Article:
Christopher Orlet, writing at the American Spectator, lays out the case for why my generation (aged 18 to 29) has little reason to complain about the dearth of jobs. I recommend reading the whole piece — it’s entertaining and witty, if not seasoned with a good dose of “when-I-was-your-age” flavoring — but here is a choice excerpt:

Being wordsmiths, journalists are expert at shading the truth. Almost as expert as con men and politicians. But no one in his right mind believes nearly half of those under 30 are shuffling along some Skid Row bread line. The fact is most people between 16 and 29 are, like my kid, still in school. Or working part time. Or, if they live in my neighborhood, sponging off some idiot young woman with three kids. What’s more, they are likely blissfully free from all of the normal adult trappings: marriage, children, and mortgages. So as long as they can scrape together enough to pay their iPhone bill and order stuffed-crust pizza seven days a week they are happy as fried clams.

In light of Census data showing widespread unemployment among young people, plenty is being written lately about the Recession’s impact on recent college graduates and those in early-career mode. Here is one example:

Nofzinger is among thousands of young adults considered the recession’s lost generation. In record numbers, they’re struggling to find work and shunning long-distance moves to live with mom and dad. The unemployment rate for young adults is the highest since World War II, and they risk living in poverty more than others — nearly one in five.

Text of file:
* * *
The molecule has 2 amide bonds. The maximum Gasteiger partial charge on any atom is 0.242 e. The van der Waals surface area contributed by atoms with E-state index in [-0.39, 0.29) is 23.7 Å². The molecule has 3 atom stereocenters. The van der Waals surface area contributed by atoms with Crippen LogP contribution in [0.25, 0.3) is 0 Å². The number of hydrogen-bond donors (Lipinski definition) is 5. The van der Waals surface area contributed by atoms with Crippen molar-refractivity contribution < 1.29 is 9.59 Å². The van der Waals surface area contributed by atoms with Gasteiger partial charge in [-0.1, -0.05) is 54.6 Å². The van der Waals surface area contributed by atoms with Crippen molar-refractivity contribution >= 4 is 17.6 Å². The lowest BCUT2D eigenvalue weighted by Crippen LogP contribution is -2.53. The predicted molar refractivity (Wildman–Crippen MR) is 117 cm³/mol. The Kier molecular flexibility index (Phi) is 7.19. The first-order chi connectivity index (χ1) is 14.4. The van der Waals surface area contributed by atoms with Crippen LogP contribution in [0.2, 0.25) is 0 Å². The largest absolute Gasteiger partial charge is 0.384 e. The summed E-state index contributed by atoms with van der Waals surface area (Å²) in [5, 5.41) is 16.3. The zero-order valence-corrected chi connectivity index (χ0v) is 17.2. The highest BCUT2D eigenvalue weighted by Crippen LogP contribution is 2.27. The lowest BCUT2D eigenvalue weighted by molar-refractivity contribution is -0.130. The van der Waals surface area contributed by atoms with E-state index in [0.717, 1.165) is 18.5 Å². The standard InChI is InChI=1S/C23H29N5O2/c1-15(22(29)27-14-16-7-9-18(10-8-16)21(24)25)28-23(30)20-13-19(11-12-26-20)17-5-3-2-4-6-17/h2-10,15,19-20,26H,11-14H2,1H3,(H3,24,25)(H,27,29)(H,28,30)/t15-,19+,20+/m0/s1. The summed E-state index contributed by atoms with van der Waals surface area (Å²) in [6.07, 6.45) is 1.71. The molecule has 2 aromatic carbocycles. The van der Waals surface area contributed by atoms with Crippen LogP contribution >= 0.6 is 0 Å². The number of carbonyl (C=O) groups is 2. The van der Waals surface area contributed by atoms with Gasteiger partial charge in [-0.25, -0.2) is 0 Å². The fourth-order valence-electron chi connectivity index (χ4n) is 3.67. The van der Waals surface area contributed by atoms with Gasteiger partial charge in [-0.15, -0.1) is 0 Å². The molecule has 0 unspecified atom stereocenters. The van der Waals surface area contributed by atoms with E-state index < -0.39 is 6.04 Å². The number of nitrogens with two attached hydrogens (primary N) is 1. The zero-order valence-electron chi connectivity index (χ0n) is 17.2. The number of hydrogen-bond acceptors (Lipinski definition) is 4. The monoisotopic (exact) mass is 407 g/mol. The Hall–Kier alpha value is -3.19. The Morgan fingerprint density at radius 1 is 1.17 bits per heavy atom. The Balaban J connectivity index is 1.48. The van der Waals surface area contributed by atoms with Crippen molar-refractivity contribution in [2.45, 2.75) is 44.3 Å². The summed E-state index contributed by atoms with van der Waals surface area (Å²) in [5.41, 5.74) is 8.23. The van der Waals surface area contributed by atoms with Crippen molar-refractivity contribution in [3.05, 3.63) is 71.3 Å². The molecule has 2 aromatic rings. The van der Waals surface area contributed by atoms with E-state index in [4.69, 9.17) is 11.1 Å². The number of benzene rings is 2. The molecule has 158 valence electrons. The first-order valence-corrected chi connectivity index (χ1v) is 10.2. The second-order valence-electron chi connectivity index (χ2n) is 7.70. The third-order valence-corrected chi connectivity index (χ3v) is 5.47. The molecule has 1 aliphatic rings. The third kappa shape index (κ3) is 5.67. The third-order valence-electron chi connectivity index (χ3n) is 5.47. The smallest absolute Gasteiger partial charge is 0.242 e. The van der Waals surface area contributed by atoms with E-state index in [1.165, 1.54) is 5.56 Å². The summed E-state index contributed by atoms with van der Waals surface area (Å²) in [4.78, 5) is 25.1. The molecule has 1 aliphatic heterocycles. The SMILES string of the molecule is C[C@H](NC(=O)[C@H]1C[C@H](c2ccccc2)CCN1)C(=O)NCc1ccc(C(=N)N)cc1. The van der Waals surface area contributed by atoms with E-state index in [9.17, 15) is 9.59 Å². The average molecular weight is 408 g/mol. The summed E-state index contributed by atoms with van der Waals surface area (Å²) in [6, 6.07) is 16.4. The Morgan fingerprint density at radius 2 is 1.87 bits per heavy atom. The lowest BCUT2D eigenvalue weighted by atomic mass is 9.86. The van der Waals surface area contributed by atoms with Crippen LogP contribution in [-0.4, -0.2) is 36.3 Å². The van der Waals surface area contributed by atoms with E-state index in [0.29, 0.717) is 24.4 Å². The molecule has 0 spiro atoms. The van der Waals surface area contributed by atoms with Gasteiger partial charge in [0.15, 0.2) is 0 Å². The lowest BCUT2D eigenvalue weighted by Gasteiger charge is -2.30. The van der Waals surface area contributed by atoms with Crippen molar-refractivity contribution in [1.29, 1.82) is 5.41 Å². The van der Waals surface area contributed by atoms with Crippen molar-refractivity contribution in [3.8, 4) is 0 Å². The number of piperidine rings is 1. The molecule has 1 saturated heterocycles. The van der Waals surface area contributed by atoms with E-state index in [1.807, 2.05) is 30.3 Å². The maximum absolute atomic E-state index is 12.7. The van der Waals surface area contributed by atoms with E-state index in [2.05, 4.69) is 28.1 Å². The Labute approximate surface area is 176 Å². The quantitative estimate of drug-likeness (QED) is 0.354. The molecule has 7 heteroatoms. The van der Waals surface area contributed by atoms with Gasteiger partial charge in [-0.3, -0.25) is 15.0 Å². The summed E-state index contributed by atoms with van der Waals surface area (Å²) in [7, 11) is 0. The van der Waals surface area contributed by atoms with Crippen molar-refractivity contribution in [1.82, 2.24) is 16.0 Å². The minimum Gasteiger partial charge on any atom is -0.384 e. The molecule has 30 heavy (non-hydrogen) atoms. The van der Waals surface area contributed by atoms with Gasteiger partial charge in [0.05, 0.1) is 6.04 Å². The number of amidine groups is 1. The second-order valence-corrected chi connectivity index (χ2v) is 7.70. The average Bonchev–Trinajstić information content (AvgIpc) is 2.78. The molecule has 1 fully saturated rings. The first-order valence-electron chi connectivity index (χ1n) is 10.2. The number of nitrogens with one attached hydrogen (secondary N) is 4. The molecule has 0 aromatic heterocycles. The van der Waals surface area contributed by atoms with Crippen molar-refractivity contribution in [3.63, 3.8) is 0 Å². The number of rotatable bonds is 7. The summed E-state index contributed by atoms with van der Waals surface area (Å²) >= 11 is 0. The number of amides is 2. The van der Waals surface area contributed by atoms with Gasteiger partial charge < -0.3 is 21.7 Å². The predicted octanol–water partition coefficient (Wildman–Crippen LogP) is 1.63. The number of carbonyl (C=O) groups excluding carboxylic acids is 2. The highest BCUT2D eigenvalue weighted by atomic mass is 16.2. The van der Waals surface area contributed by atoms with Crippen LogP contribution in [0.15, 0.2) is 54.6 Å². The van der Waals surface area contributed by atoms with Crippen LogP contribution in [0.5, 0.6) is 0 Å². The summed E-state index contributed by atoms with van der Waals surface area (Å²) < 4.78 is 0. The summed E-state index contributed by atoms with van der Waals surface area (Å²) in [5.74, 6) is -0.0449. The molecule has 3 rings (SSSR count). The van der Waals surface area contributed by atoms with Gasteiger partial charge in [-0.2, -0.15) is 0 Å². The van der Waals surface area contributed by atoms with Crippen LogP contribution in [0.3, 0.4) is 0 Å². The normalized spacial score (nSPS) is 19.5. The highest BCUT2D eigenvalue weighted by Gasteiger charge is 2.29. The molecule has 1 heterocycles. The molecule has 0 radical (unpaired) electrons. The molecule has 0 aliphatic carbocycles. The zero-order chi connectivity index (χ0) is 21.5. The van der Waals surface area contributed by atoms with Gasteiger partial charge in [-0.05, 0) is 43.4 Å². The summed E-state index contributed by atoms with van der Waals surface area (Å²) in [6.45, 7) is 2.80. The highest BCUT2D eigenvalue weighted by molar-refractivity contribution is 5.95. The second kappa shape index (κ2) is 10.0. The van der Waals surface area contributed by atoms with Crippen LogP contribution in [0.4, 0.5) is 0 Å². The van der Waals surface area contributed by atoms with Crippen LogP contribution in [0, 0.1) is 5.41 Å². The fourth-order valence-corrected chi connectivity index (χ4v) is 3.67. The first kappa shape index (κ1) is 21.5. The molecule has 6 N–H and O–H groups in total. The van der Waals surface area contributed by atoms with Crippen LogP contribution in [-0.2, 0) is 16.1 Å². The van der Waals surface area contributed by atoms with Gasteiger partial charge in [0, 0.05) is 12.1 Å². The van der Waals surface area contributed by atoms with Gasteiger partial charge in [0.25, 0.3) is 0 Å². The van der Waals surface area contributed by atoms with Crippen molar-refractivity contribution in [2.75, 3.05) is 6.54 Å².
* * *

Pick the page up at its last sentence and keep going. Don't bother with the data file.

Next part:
Recently released 2010 census data shows the wrenching impact of a recession that officially ended in mid-2009. There are missed opportunities and dim prospects for a generation of mostly 20-somethings and 30-somethings coming of age in a prolonged period of joblessness.

As Orlet points out, though, the more concerning statistic should be laid off blue collar workers (or others) who have the responsibilities of adult life: Kids to support, a mortgage payment to make, and no option to move in with mom and dad if things don’t go well.

Not to say that my generation isn’t suffering economically as a general rule. But the situation is nowhere near dire. If young people choose to major in theater or art history, they probably won’t have a job waiting for them upon graduation. If they do it, it most assuredly won’t pay enough to live their parents’ lifestyle. (Of course, being a journalism major, I’m one to talk. The Daily Beast lists “journalism” as the No. 1 most useless degree.)

Although the media have portrayed these struggles among the young as a bad thing, there is a silver lining. There is much to be said for starting with nothing and working your way up, even if it’s darned hard. But that does involve an ugly four-letter word, particularly in the age of Obama irresponsibility: work. I do know many young people who are hard workers yet remain unemployed or under-employed, so I don’t want to paint with too broad a brush. But for many of them, the financial responsibilities of adulthood haven’t kicked in yet, so the scenario isn’t desperate. Not even close.

Rather than focusing on current distress, the media should explain the real threat to my generation: unsustainable deficits at the federal level fueled by entitlements. I wonder when they’ll get around to it?

In any case, my grandfather’s generation told stories about the Great Depression, having to walk 10 miles to school and back in a blizzard without shoes on. (I now am wise enough to know that such yarns were slightly exaggerated. Maybe.) My generation will tell our grandkids about the time we lost 3G reception on our iPhones for a whole 20 minutes.